Ice Conditions and Ice Edges


Both fast ice (see explanation below) and pack ice (see explanation below) can have areas of new ice (less than one year old), second year ice, multi-year ice,and old ice (of unknown age). In winter, multi-year ice forms the majority of ice cover in the northern channels of the central Arctic, such as Melville Sound and M'Clintock Channel. Multi-year ice floes are usually thicker and stronger than first-year ice floes. The roughness of the ice coverage will change with the weather patterns of a certain area. The maximum ice coverage in the Arctic is usually reached in April , and the minimum usually occurs in late August or early September. Areas of water which are ice-free all year-round are called polynyas.

  • Fast Ice

Fast ice is usually reformed yearly, although it may contain icebergs and floes of older pack ice. These icebergs and floes can become trapped within the fast ice as it forms in the fall. Although icebergs and ridges within the fast ice can have high relief, the fast ice is generally fairly flat. Ice thickness is usually no more than 2.2 m. Some areas with intense ice movement, such as Parry Channel, can have extensive fields of rough rubble and ridges, where ice thickness is greater.

Fast ice can extend for only a few meters from a shore, ice front, shoal, or grounded iceberg, or may extend for several hundred kilometers from such attachment points. The depth of the sea bottom is the main determining factor in the extent of fast ice coverage. Fast ice usually ends where the water reaches a depth of about 25 m. Beyond this depth, ice ridges and other pieces of ice protruding from the bottom of the ice cover rarely remain aground. Where icebergs become grounded, they may become trapped within fast ice and that ice can extend beyond the usual water depth.

Sections of fast ice sometimes become dislodged from the shore by intense offshore winds, after which they normally become part of the pack ice. In winter, most of the channels between the islands in the central Arctic are covered with fast ice.

  • Pack Ice

Pack ice consists of ice originally formed as fast ice, but now dislodged from shore, and ice formed at sea. It can be flat over extensive areas, but is usually covered with areas of rough relief caused by movement of floes against each other. The resulting pressure ridges can be many metres thick. Pack ice is not always continuous, and at times can be very broken, with leads between floes of ice. As leads open and later refreeze, newly formed ice is added to the ice cover throughout the winter.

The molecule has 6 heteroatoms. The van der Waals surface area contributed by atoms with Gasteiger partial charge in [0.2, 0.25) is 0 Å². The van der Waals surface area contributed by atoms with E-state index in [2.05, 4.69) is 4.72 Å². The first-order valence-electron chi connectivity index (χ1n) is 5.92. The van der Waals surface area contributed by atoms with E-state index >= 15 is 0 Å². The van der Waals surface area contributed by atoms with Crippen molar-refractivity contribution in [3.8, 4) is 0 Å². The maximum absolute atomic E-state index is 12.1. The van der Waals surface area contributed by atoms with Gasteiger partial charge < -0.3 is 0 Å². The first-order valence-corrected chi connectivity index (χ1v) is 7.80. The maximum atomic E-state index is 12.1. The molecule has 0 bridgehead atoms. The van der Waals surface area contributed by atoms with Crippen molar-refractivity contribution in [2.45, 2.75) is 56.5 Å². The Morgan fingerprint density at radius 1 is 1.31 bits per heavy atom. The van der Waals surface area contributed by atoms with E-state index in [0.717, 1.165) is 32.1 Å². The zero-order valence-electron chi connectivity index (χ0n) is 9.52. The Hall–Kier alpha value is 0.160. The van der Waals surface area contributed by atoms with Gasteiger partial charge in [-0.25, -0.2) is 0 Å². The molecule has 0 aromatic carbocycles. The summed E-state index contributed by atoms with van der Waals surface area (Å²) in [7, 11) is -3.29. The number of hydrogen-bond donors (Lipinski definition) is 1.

Pack ice persists in the Arctic Ocean all year. In spring, the extent of the pack ice within the Arctic Archipelago increases as sections of fast ice melt and break up. As a result of melting, in most of the Arctic Archipelago and areas further south, there is an ice-free period of about two months (generally longer further to the south, and sometimes shorter further north and west).

The Shear Ice Zone

Large pressure ridges and rubble fields occur between the moving pack ice and the stationary fast ice. When winds drive pack ice into fast ice, or grind it up against the fast ice laterally along the edge, pressure ridges are formed. These ridges will reach depths of 25 m and act as sea anchors for the adjacent fast ice. The shear ice zone also contains many leads. When offshore winds carry loose ice away from consolidated ice, there is a large lead that forms between the edge of the fast ice and the shear ice. This phenomenon is common in the Beaufort Sea.

Seasonal Ice Edge Location

Whereas polynyas occur in the same general areas every year, there is a great variation in the seasonal location of fast ice edges from one year to the next. This variability is due to vagaries in wind strength and directions, air temperatures, solar radiation and ocean currents in both previous years and in the current year. The variability in the location of the ice edge in the Barrow Strait and Lancaster Sound is exemplified in Table below which shows spring location of fast ice / ice edge for a twenty-six year period from 1964 to 1989.


ADevon Island to Bylot Island east of Navy Board Inlet 1978, 1979, 1983, 198715%
BDevon Island to Cape Charles Yorke, Baffin Island1970, 19848%
CDevon Island to central Brodeur Peninsula 1982, 19898%
DDevon Island to Prince Leopold Island to Somerset Island1965, 1966, 1967, 1968, 1971, 1972, 1973, 1975, 1977, 1980, 1981, 1985, 198850%
EResolute to Griffith Island to Somerset Island1964, 1969, 1974, 197615%
FResolute to Griffith Island to Lowther Island to Russel Island19864%

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